Computer networking technologies that support connecting devices to a LAN (local area network).
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Font
Refers to type of one style and size.
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High Coercivity
The measurement of the magnetic field present on a magnetic card. A stripe that has high coercivity is more resistant to magnetic fields that may erase the data stored on the stripe.  A high coercivity stripe is usually black in color.
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High Definition Printing™
High Definition Printing™ uses dye-sublimation to print 300-dpi images on the reverse side of HDP film from Fargo. Using heat and pressure the film is bonded to the card surface.
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Hopper
The part of the printer that holds blank cards that are ready to be fed in to the printer.
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Holograms
2d and 3d holograms add an extra layer of security to your cards.  Since standard printers and copiers can not duplicate a hologram you get excellent security on your cards.
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ID Card
A card that identifies the holder and the issuer.  Most commonly found in the financial industry.
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Lamination
Is an extra layer added to the card, on top of the card.  Usually clear or can be embedded with a hologram.  As well as making the card more durable, lamination also adds a layer of security making the card tamper proof.
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LCD
LCD is an abbreviation for Liquid Crystal Display.  Used to display important information and printer status to the user.   Some printers also display helpful prompts for maintenance and other activities to walk you through the processes.
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Logical Access
Granting access to information systems.
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Low Coercivity
The measurement of the magnetic field present on a magnetic card. A stripe that has low coercivity is less resistant to magnetic fields that may erase the data stored on the stripe.  A low coercivity stripe is usually brown in color.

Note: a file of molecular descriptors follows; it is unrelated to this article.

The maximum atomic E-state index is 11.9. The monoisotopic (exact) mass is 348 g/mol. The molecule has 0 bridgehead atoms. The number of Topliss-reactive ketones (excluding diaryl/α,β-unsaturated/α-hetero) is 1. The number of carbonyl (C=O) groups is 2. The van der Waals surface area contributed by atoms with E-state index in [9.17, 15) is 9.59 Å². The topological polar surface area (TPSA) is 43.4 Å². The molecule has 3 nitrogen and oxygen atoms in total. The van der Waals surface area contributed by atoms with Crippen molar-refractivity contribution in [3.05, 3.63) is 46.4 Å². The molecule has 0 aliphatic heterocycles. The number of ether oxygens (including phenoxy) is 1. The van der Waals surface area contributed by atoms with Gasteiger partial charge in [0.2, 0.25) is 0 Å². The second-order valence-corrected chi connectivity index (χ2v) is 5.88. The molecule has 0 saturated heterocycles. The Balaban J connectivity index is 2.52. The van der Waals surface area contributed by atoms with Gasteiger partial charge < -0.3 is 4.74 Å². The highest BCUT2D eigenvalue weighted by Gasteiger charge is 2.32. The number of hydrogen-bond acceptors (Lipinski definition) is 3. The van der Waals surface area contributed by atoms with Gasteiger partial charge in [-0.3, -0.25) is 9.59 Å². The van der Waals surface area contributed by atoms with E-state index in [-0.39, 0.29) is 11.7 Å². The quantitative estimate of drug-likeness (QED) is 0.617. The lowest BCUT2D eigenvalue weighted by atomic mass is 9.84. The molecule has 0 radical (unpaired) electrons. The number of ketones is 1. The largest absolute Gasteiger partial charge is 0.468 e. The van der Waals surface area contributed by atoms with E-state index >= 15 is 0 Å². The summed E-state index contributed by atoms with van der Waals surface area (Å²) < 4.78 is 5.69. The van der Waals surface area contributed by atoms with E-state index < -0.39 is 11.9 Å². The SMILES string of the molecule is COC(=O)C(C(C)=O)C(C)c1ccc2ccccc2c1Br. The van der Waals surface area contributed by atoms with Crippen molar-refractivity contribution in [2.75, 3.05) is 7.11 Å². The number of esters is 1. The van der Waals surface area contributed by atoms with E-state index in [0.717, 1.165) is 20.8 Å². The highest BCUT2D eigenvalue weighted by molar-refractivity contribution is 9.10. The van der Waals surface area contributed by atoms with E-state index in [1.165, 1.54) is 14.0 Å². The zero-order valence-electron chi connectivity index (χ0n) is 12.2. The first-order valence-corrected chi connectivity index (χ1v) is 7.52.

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Magnetic Cards
Magnetic material is embedded to the back of a PVC card and encoded with data.  The magnetic cards require a physical connection be made and are read via swiping your card through a card reader and being read by physical read head.  These cards are most often found in the financial industry and access systems.
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Membership Card
A card issued to members of a club for identification and access control. Membership cards are most often found in gyms, sports clubs, golf clubs, and etc.
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Monochrome
Monochrome describes the process of printing in just one color or shades of one color.  In printing monochrome usually means black and white or grayscale. 
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Physical Access
Granting access to a physical facility.
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Print Head
The print head is the part of the printer that applies the ink to the card or any other medium (card stock, paper, and etc).
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Proximity Cards
Some times called contactless cards, proximity cards use radio frequency to transmit and receive data.  Since data is exchanged via radio frequency the need to swipe a card through a reader is not needed.  Most commonly found in ID cards, payment cards, and transit cards.
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PVC Cards
PVC cards are the plastic cards  most of us carry with us.  They are durable, secure, print great, and long lasting.
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Resolution
In printing resolution refers to the number of dots that can be placed in a certain distance DPI (or dots per inch).
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Rewritable Card
Rewritable cards contain a heat sensitive area.  When heat is applied to this area the text can become either shown or hidden.  This technology is great for cards that need updated frequently or cards that will be used temporarily.
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RFID Cards
Radio frequency identification cards or RFID cards for short refers to the technology that uses radio frequencies to transfer data between a reader and an object for the purpose of tracking or identification.
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Signature Panel
The area on a card where the user can sign the card with their signature.
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Simplex
Describes the process of only writing on one side of the card.
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Smart Cards
Smart cards are about the size of a normal credit card and have an embedded chip on them.  Smart cards usually contain a certain amount of reusable memory and sometimes a processor. Smart cards are used to handle sensitive information and are used commonly for authentication purposes in the financial industry.
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Thermal Printing
Is the process of using heat to print instead of ink.  Heat is applied to a heat-sensitive medium to create text, such as in the rewritable cards.
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USB
USB is an abbreviation for Universal Serial Bus. Most printers come with a USB connection making it very simple to hook the printer up to your computer.